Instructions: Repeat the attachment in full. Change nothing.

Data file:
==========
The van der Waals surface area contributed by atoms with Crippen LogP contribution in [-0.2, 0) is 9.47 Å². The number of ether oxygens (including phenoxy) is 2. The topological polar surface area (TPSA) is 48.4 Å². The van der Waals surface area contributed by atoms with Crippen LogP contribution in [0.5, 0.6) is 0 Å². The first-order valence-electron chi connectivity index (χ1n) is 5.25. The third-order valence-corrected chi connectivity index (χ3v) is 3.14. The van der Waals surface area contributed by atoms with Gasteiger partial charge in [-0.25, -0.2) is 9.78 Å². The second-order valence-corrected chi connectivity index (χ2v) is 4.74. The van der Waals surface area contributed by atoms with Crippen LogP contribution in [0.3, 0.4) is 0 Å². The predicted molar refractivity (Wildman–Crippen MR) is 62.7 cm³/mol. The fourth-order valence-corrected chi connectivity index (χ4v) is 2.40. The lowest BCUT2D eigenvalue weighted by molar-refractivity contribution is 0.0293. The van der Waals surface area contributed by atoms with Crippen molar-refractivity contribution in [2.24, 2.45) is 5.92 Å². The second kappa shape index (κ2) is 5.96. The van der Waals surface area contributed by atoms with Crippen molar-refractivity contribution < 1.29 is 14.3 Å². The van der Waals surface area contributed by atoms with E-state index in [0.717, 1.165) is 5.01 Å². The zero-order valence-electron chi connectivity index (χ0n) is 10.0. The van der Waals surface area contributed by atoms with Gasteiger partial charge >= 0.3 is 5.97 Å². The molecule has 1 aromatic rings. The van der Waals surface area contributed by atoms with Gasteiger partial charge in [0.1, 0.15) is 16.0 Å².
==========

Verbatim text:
The van der Waals surface area contributed by atoms with Crippen LogP contribution in [-0.2, 0) is 9.47 Å². The number of ether oxygens (including phenoxy) is 2. The topological polar surface area (TPSA) is 48.4 Å². The van der Waals surface area contributed by atoms with Crippen LogP contribution in [0.5, 0.6) is 0 Å². The first-order valence-electron chi connectivity index (χ1n) is 5.25. The third-order valence-corrected chi connectivity index (χ3v) is 3.14. The van der Waals surface area contributed by atoms with Gasteiger partial charge in [-0.25, -0.2) is 9.78 Å². The second-order valence-corrected chi connectivity index (χ2v) is 4.74. The van der Waals surface area contributed by atoms with Crippen LogP contribution in [0.3, 0.4) is 0 Å². The predicted molar refractivity (Wildman–Crippen MR) is 62.7 cm³/mol. The fourth-order valence-corrected chi connectivity index (χ4v) is 2.40. The lowest BCUT2D eigenvalue weighted by molar-refractivity contribution is 0.0293. The van der Waals surface area contributed by atoms with Crippen molar-refractivity contribution in [2.24, 2.45) is 5.92 Å². The second kappa shape index (κ2) is 5.96. The van der Waals surface area contributed by atoms with Crippen molar-refractivity contribution < 1.29 is 14.3 Å². The van der Waals surface area contributed by atoms with E-state index in [0.717, 1.165) is 5.01 Å². The zero-order valence-electron chi connectivity index (χ0n) is 10.0. The van der Waals surface area contributed by atoms with Gasteiger partial charge >= 0.3 is 5.97 Å². The molecule has 1 aromatic rings. The van der Waals surface area contributed by atoms with Gasteiger partial charge in [0.1, 0.15) is 16.0 Å².